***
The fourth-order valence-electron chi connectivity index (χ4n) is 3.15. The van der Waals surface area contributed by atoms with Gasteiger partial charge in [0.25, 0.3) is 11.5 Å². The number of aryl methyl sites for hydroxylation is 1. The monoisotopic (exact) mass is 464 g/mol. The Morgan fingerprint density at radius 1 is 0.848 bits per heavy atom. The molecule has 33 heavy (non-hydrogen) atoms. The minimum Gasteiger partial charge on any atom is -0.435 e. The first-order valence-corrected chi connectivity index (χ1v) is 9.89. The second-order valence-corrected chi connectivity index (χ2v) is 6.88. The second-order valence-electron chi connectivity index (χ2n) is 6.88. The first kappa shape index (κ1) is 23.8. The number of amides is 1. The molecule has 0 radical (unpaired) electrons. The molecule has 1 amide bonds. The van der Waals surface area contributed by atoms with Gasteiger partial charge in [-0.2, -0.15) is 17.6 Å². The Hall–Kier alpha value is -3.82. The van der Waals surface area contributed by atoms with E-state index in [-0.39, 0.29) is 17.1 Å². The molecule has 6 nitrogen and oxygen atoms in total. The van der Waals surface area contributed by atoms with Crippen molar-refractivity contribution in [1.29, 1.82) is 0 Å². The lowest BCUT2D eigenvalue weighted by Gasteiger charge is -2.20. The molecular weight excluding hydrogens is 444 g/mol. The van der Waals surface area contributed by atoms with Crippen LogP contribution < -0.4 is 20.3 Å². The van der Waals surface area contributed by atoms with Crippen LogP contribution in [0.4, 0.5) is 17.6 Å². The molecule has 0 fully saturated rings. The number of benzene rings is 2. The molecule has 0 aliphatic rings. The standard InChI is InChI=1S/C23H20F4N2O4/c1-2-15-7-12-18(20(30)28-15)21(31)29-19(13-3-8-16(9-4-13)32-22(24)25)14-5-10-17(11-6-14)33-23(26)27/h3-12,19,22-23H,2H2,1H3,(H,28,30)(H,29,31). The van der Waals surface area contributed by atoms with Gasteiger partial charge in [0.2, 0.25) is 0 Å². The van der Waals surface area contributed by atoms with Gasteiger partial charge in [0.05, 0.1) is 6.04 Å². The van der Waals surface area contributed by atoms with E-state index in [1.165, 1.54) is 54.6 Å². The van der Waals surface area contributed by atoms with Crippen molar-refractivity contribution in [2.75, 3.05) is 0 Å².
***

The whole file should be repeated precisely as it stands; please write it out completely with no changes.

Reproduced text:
The fourth-order valence-electron chi connectivity index (χ4n) is 3.15. The van der Waals surface area contributed by atoms with Gasteiger partial charge in [0.25, 0.3) is 11.5 Å². The number of aryl methyl sites for hydroxylation is 1. The monoisotopic (exact) mass is 464 g/mol. The Morgan fingerprint density at radius 1 is 0.848 bits per heavy atom. The molecule has 33 heavy (non-hydrogen) atoms. The minimum Gasteiger partial charge on any atom is -0.435 e. The first-order valence-corrected chi connectivity index (χ1v) is 9.89. The second-order valence-corrected chi connectivity index (χ2v) is 6.88. The second-order valence-electron chi connectivity index (χ2n) is 6.88. The first kappa shape index (κ1) is 23.8. The number of amides is 1. The molecule has 0 radical (unpaired) electrons. The molecule has 1 amide bonds. The van der Waals surface area contributed by atoms with Gasteiger partial charge in [-0.2, -0.15) is 17.6 Å². The Hall–Kier alpha value is -3.82. The van der Waals surface area contributed by atoms with E-state index in [-0.39, 0.29) is 17.1 Å². The molecule has 6 nitrogen and oxygen atoms in total. The van der Waals surface area contributed by atoms with Crippen molar-refractivity contribution in [1.29, 1.82) is 0 Å². The lowest BCUT2D eigenvalue weighted by Gasteiger charge is -2.20. The molecular weight excluding hydrogens is 444 g/mol. The van der Waals surface area contributed by atoms with Crippen LogP contribution < -0.4 is 20.3 Å². The van der Waals surface area contributed by atoms with Crippen LogP contribution in [0.4, 0.5) is 17.6 Å². The molecule has 0 fully saturated rings. The number of benzene rings is 2. The molecule has 0 aliphatic rings. The standard InChI is InChI=1S/C23H20F4N2O4/c1-2-15-7-12-18(20(30)28-15)21(31)29-19(13-3-8-16(9-4-13)32-22(24)25)14-5-10-17(11-6-14)33-23(26)27/h3-12,19,22-23H,2H2,1H3,(H,28,30)(H,29,31). The van der Waals surface area contributed by atoms with Gasteiger partial charge in [0.2, 0.25) is 0 Å². The van der Waals surface area contributed by atoms with Gasteiger partial charge in [0.05, 0.1) is 6.04 Å². The van der Waals surface area contributed by atoms with E-state index in [1.165, 1.54) is 54.6 Å². The van der Waals surface area contributed by atoms with Crippen molar-refractivity contribution in [2.75, 3.05) is 0 Å².